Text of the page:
Has a new non-mycorrhizal Amanita been found in California?
An examination of the biogeography of the Green Gill Parasol, Chlorophyllum molybdites.
As well as the offer of a bounty…
It’s Candy Cap season on the Central California Coast! An introduction and self-quiz to help you understand field identification of the Candy Caps (Lactarius rubidus and Lactarius rufulus).
We had a really good foray this December, and I've finally gotten around to compiling the complete species list from both our iNaturalist observations (tinyurl.com/scmf2016) as well as the collections that came to the tables from our forays.
The story of the fall in Santa Cruz County was the heavy, early rains brought by Typhoon Songda: some locations had received 8 to 11 inches by the end of October! This resulted in a tremendous early flush of butter boletes, porcini, and various Amanita. By the time our foray came around, the transition to winter fungi had already begun, but most were still fairly sparse, so in a sense we were between peaks of fruiting. Although the biomass of typical fall and winter species was lower than it might have been two weeks earlier or later, we had the advantage of getting a boost in biodiversity due to the seasonal overlap.
Between iNaturalist observations and foray collections, we managed to identify a bit over 300 species (with a number of obviously-distinct Mycena, Cortinarius, Entoloma, etc. that we couldn’t name). I suspect that with better knowledge of species identification we would’ve easily approached 320 named taxa.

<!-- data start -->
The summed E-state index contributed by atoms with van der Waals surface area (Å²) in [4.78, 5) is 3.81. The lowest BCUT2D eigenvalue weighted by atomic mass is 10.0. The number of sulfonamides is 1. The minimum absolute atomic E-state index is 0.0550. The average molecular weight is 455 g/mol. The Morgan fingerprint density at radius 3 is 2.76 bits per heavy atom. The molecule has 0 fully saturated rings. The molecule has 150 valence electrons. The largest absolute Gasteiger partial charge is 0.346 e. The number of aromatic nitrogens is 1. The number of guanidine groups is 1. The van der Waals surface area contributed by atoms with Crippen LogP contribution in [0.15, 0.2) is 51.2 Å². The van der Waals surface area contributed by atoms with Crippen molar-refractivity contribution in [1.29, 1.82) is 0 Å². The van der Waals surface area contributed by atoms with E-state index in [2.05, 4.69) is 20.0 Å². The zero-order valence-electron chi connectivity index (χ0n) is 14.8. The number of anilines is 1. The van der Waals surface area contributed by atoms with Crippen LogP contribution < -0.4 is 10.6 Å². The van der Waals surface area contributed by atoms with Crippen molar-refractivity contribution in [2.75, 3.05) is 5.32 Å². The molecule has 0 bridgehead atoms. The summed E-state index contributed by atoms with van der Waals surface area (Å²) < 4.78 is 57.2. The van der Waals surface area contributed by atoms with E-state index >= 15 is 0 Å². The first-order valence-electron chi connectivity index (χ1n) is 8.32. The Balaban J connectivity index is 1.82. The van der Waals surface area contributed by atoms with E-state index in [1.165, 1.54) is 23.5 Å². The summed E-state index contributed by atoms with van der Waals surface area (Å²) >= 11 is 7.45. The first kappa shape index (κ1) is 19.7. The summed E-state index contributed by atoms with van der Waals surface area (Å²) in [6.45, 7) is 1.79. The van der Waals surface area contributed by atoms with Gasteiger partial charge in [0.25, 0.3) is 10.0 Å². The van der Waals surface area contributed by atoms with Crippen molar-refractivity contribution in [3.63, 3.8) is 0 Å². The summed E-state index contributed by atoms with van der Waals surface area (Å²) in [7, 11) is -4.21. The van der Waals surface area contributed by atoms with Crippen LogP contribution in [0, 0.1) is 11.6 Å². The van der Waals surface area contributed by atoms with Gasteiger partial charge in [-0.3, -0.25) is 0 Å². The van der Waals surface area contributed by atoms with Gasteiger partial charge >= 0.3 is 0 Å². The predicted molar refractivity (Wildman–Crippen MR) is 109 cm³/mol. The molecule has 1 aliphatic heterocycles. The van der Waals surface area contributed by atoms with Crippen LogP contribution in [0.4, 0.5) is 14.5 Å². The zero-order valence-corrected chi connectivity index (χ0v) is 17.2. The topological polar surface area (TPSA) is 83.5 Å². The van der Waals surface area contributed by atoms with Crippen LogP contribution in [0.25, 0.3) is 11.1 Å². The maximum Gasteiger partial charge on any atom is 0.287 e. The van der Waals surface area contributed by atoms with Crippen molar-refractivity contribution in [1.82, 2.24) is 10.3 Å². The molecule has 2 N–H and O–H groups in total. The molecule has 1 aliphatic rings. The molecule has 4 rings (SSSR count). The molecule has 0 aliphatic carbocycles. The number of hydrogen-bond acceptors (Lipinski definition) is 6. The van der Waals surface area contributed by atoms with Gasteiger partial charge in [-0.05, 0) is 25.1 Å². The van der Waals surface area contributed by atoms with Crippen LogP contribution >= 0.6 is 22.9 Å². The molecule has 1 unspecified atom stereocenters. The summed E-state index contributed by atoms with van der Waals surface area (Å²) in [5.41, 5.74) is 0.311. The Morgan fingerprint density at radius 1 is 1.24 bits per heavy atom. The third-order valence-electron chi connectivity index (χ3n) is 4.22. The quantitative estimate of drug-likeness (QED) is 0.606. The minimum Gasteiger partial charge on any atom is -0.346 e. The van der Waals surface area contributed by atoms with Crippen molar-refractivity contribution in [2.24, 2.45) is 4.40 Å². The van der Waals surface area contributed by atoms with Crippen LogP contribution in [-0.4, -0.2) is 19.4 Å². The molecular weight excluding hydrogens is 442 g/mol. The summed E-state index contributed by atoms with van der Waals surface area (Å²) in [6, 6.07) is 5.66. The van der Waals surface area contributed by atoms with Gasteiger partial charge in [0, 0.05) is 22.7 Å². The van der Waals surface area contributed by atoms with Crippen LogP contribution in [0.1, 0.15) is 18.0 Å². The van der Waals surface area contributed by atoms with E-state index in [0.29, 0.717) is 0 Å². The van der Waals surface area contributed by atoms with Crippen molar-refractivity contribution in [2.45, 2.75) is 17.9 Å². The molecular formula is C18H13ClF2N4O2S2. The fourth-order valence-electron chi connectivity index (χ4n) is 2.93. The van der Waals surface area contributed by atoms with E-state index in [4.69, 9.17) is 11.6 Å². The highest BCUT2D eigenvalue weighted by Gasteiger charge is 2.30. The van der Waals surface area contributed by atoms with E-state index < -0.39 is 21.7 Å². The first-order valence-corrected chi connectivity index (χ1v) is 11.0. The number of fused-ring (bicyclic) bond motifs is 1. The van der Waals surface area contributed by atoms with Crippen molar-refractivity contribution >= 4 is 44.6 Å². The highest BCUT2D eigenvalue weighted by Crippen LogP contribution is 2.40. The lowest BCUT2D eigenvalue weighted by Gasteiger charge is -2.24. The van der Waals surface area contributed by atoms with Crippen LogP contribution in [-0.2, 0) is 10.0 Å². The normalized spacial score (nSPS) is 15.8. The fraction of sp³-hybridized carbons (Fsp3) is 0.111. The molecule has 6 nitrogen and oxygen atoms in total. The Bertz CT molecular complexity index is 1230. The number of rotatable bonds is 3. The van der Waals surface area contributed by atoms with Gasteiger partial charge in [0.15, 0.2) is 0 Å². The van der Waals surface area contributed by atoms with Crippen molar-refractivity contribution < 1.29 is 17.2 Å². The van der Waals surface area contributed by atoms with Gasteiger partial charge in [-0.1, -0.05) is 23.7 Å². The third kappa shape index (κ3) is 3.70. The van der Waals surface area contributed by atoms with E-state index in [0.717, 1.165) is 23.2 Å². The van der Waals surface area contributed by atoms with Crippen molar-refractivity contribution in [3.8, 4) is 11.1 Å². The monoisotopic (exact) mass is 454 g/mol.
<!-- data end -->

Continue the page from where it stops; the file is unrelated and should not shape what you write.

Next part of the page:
It was interesting for me to see that some species were observed on iNaturalist but didn’t make it to the tables – a great example of how the use of two protocols can result in richer picture of diversity. The most amazing example was AJ Bradley’s find of Arrhenia chlorocyanea – a tiny but beautiful blue mushroom that I’ve personally never seen in the County, and of which there are only a few prior records. See the observation here: Arrhenia chlorocyanea – AJ Bradley
Mushrooms that were markedly abundant this year included the Sandhills Amanita Amanita zayantensis nom. prov., which is likely endemic to Santa Cruz County. The foray to the sandy manzanita-Ponderosa Pine habitat around the Henry Cowell Observation Deck turned up dozens of fruitbodies! See one observation here: Sandhills Amanita
Cortinarius cylindripes sensu CA (pictured below) had a great year as well. This amethyst-purple species with a gooey cap and stipe seems to prefer the oak-manzanita interface, and you all came back with a number of nice collections.
We even got a few new records of fungi for Santa Cruz County! Else Vellinga brought in a piece of pine bark covered in the unbelievably inconspicuous fruitbodies of Ascocorticium anomalum; Darvin DeShazer found and identified Datronia cf. stereoides (pictured below), and Ron Pastorino brought back a nice collection of Cortinarius cf. mucosus.
Although not new for the county, the locally-rare Scutiger pes-caprae came in from Henry Cowell Redwoods State Park, and a number of different forays came back with Amanita porphyria (a species I knew had been found in the County, but had not yet personally seen here). The award-winning Hygrocybe virescens from Marshall Fields was both rare and seemingly somewhat early – more typical of January/February as are many other waxycaps.
You can download the 2016 SCMF Wild Mushroom Foray Species List( ~ 302 taxa ) in PDF form at this link here.